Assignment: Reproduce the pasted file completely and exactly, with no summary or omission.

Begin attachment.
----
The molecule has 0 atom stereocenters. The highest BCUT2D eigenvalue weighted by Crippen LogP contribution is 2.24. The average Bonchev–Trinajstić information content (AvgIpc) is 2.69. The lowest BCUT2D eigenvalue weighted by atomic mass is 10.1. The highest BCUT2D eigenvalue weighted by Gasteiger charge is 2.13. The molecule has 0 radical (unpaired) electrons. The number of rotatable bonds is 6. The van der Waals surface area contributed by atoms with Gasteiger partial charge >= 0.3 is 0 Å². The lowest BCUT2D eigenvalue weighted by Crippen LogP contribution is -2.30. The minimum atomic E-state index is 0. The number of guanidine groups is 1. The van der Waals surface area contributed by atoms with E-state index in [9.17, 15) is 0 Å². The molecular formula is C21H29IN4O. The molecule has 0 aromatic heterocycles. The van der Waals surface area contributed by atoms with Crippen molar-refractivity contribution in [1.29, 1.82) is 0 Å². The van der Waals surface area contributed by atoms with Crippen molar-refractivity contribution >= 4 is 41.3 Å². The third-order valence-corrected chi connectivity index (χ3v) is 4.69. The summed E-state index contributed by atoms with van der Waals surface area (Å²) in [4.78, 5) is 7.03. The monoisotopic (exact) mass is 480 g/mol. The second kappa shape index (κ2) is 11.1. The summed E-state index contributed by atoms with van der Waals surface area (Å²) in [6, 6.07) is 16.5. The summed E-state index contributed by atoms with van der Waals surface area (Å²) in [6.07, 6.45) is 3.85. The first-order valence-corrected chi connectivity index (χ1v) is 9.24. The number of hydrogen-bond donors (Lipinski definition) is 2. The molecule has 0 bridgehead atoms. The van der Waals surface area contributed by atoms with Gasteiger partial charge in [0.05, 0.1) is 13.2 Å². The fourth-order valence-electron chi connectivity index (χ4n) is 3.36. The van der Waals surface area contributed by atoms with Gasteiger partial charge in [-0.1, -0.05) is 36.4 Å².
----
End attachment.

The molecule has 0 atom stereocenters. The highest BCUT2D eigenvalue weighted by Crippen LogP contribution is 2.24. The average Bonchev–Trinajstić information content (AvgIpc) is 2.69. The lowest BCUT2D eigenvalue weighted by atomic mass is 10.1. The highest BCUT2D eigenvalue weighted by Gasteiger charge is 2.13. The molecule has 0 radical (unpaired) electrons. The number of rotatable bonds is 6. The van der Waals surface area contributed by atoms with Gasteiger partial charge >= 0.3 is 0 Å². The lowest BCUT2D eigenvalue weighted by Crippen LogP contribution is -2.30. The minimum atomic E-state index is 0. The number of guanidine groups is 1. The van der Waals surface area contributed by atoms with E-state index in [9.17, 15) is 0 Å². The molecular formula is C21H29IN4O. The molecule has 0 aromatic heterocycles. The van der Waals surface area contributed by atoms with Crippen molar-refractivity contribution in [1.29, 1.82) is 0 Å². The van der Waals surface area contributed by atoms with Crippen molar-refractivity contribution >= 4 is 41.3 Å². The third-order valence-corrected chi connectivity index (χ3v) is 4.69. The summed E-state index contributed by atoms with van der Waals surface area (Å²) in [4.78, 5) is 7.03. The monoisotopic (exact) mass is 480 g/mol. The second kappa shape index (κ2) is 11.1. The summed E-state index contributed by atoms with van der Waals surface area (Å²) in [6, 6.07) is 16.5. The summed E-state index contributed by atoms with van der Waals surface area (Å²) in [6.07, 6.45) is 3.85. The first-order valence-corrected chi connectivity index (χ1v) is 9.24. The number of hydrogen-bond donors (Lipinski definition) is 2. The molecule has 0 bridgehead atoms. The van der Waals surface area contributed by atoms with Gasteiger partial charge in [0.05, 0.1) is 13.2 Å². The fourth-order valence-electron chi connectivity index (χ4n) is 3.36. The van der Waals surface area contributed by atoms with Gasteiger partial charge in [-0.1, -0.05) is 36.4 Å².